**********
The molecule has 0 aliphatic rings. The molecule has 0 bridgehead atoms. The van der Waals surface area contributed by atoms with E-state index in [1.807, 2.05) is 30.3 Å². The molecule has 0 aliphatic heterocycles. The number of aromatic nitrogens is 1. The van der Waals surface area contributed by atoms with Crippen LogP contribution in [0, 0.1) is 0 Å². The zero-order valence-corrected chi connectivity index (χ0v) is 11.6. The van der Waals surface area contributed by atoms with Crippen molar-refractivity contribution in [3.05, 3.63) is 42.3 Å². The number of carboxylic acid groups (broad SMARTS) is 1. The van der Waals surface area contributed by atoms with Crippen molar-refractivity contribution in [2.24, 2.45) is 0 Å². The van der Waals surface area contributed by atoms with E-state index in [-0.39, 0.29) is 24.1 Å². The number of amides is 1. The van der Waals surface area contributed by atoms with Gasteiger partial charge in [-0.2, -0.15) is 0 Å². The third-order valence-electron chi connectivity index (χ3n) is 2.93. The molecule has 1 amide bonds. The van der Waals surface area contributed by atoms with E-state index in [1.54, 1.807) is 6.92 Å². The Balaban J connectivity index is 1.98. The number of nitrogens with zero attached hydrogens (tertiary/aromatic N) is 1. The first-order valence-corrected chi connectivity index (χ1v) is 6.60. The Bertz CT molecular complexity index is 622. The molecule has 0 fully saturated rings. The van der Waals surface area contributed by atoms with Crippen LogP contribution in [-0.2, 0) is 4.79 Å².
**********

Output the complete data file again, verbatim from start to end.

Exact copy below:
The molecule has 0 aliphatic rings. The molecule has 0 bridgehead atoms. The van der Waals surface area contributed by atoms with E-state index in [1.807, 2.05) is 30.3 Å². The molecule has 0 aliphatic heterocycles. The number of aromatic nitrogens is 1. The van der Waals surface area contributed by atoms with Crippen LogP contribution in [0, 0.1) is 0 Å². The zero-order valence-corrected chi connectivity index (χ0v) is 11.6. The van der Waals surface area contributed by atoms with Crippen molar-refractivity contribution in [3.05, 3.63) is 42.3 Å². The number of carboxylic acid groups (broad SMARTS) is 1. The van der Waals surface area contributed by atoms with Crippen molar-refractivity contribution in [2.24, 2.45) is 0 Å². The van der Waals surface area contributed by atoms with E-state index in [-0.39, 0.29) is 24.1 Å². The number of amides is 1. The van der Waals surface area contributed by atoms with Gasteiger partial charge in [-0.2, -0.15) is 0 Å². The third-order valence-electron chi connectivity index (χ3n) is 2.93. The molecule has 1 amide bonds. The van der Waals surface area contributed by atoms with E-state index in [1.54, 1.807) is 6.92 Å². The Balaban J connectivity index is 1.98. The number of nitrogens with zero attached hydrogens (tertiary/aromatic N) is 1. The first-order valence-corrected chi connectivity index (χ1v) is 6.60. The Bertz CT molecular complexity index is 622. The molecule has 0 fully saturated rings. The van der Waals surface area contributed by atoms with Crippen LogP contribution in [-0.2, 0) is 4.79 Å².